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  • 37 bright star Almach mag 2.1.jpg

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#4 tjschultz2011

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Posted 24 January 2020 - 10:48 AM

Just out of curiosity, if it did go supernova and I were to point a decent sized telescope at it using something like a variable polarizing filter (or maybe even a Ha solar scope?) would there be anything to see? Any structure initially or just a bright blob? How might it progress structure-wise?

 

Thanks, 

TJ 



#5 David Gray

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Posted 24 January 2020 - 11:03 AM

Something I’ve not seen mentioned in connection with it going supernova; possibly maxing around magnitude -12 (~ Full Moon brightness), 

there may be another effect on individuals apart from dazzle........  

 

Still a point source: the twinkling of such a bright star may well cause unpleasant – dangerous even – issues for the more

sensitive individuals at least: e.g. epileptics.......

 

Indeed even if screened by a degree of cloud it might be very evident as a pulsing sheet of light.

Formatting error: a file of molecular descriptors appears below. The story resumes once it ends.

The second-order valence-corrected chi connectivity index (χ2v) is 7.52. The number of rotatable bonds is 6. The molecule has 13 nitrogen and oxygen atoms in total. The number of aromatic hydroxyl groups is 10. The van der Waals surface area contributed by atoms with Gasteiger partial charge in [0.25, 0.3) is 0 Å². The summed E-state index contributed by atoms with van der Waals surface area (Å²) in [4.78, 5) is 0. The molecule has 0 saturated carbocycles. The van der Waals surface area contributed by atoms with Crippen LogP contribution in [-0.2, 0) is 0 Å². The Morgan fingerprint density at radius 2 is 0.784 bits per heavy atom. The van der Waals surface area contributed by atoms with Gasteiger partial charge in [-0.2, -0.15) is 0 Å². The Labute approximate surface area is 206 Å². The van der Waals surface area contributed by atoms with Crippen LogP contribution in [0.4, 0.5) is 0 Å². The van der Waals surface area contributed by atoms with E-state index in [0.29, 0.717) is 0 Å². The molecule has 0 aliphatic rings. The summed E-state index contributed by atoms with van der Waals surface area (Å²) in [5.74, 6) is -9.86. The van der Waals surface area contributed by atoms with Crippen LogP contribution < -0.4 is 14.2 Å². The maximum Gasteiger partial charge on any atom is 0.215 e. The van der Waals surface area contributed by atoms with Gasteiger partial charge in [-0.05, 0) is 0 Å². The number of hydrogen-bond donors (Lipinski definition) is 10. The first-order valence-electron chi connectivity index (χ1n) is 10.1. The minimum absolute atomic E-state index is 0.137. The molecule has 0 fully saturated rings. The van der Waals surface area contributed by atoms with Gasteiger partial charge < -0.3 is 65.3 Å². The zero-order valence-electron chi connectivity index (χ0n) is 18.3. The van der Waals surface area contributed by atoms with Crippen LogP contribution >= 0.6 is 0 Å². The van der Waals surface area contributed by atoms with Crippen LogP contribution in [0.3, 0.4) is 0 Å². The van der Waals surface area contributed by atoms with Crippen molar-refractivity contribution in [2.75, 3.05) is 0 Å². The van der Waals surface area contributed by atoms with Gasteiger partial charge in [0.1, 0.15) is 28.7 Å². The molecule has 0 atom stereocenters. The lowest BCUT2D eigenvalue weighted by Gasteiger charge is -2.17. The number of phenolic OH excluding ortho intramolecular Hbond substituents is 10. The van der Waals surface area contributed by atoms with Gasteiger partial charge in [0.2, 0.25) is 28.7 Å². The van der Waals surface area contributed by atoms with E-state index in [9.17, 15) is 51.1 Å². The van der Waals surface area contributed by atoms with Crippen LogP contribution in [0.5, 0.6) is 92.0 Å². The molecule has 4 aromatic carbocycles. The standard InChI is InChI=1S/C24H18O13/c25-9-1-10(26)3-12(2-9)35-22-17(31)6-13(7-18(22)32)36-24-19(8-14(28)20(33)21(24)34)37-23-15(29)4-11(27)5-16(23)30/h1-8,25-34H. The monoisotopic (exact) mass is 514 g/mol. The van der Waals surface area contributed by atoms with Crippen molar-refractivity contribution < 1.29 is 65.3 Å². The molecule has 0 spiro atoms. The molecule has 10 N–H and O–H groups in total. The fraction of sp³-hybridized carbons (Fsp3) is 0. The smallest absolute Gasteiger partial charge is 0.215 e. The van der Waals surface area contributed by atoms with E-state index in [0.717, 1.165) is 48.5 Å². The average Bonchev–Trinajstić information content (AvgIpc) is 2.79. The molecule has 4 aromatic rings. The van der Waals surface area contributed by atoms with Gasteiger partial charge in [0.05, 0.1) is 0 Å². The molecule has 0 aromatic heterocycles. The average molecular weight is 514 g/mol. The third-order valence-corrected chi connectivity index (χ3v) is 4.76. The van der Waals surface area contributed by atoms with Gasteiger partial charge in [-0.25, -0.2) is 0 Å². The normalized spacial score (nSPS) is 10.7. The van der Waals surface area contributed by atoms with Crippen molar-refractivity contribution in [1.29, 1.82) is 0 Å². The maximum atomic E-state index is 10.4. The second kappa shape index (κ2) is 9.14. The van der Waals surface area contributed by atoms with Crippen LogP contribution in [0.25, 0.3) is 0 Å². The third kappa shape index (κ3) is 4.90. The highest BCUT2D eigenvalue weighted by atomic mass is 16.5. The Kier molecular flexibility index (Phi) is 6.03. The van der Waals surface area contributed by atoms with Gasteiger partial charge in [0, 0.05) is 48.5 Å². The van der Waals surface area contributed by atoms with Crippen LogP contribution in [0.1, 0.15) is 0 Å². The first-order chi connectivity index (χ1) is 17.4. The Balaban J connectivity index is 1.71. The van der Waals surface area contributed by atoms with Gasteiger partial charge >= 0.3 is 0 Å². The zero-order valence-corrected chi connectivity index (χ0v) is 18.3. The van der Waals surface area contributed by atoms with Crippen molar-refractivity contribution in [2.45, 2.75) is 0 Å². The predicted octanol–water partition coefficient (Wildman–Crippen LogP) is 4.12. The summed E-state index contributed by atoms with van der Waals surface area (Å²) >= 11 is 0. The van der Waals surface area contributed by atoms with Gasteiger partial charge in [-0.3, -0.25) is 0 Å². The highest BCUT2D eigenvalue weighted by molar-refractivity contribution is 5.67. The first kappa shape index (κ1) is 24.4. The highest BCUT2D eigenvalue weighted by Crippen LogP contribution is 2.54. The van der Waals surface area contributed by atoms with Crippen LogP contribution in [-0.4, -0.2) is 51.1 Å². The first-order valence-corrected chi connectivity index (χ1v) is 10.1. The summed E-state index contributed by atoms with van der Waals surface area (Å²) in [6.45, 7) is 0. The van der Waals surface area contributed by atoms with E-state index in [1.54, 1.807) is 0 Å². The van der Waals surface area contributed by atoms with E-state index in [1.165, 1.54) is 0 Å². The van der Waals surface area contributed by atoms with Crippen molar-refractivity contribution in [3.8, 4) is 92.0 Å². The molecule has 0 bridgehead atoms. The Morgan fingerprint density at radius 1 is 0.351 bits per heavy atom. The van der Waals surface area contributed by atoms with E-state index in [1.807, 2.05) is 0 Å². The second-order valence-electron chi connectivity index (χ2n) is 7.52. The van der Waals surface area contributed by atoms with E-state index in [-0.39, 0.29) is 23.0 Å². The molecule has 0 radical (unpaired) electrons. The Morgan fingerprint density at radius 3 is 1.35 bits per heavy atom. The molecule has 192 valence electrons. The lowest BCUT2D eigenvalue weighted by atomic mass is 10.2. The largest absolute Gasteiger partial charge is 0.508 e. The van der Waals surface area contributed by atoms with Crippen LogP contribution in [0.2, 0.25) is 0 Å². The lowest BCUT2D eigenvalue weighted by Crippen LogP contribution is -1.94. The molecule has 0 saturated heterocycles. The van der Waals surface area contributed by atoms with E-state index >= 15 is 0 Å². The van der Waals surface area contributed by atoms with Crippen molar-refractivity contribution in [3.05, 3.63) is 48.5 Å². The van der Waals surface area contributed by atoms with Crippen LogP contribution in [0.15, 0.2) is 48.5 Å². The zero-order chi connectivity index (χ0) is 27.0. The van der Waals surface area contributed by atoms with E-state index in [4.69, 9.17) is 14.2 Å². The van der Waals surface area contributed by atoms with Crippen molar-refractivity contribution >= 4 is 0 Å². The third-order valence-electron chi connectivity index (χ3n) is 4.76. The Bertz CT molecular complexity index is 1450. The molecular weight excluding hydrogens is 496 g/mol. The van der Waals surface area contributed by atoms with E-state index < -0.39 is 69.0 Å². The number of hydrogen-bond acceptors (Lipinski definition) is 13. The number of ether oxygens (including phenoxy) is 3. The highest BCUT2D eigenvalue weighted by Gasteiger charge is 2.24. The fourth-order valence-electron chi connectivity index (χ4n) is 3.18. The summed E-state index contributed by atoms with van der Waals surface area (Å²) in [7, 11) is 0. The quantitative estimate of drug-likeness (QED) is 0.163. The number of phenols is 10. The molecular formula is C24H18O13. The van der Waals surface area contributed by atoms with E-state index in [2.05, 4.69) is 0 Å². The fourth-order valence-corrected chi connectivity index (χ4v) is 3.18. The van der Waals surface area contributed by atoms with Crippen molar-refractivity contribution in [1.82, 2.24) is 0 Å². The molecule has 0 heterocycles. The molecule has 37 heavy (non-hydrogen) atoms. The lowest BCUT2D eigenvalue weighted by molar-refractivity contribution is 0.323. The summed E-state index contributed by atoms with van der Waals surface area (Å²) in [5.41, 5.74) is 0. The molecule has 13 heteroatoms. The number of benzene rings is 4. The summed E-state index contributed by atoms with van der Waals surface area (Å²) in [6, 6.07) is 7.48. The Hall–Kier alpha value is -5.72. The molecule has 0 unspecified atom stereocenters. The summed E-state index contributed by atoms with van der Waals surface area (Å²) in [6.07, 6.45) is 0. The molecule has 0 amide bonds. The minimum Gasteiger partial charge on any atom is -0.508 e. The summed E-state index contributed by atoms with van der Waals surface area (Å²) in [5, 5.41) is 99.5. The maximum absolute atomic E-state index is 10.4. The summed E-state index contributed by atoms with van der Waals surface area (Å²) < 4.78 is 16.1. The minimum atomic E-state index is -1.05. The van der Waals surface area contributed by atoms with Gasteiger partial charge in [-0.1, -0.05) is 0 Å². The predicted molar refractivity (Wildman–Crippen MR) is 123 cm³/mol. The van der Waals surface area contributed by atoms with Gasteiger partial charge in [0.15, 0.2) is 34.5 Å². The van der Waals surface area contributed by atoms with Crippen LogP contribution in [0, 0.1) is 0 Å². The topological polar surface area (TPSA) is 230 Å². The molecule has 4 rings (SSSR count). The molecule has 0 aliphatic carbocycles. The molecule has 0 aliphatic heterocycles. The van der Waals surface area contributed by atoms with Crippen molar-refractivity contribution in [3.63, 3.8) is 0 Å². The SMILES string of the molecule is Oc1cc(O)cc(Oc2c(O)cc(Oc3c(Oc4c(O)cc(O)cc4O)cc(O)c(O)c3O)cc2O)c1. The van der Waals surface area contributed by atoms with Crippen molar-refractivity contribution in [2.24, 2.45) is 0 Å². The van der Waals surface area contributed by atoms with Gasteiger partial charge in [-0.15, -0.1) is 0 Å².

Dave.


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#6 Aquarellia

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Posted 24 January 2020 - 11:09 AM

Nice rendition! It's gone from a mild curiosity to an ~event~! If this continues... lots of people are going to be habitually checking. And if (when?) it actually blows... it would be dangerous to even look at it, especially through a telescope! The brightness of the moon concentrated into a single point! This old film picture I took of a star gives some idea of how it might feel.    Tom

Well Betelgeuse as SN ... it's not for soon as shown by the spectral results, but ok, we never know !

 

Michel



#7 Aquarellia

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Posted 24 January 2020 - 11:14 AM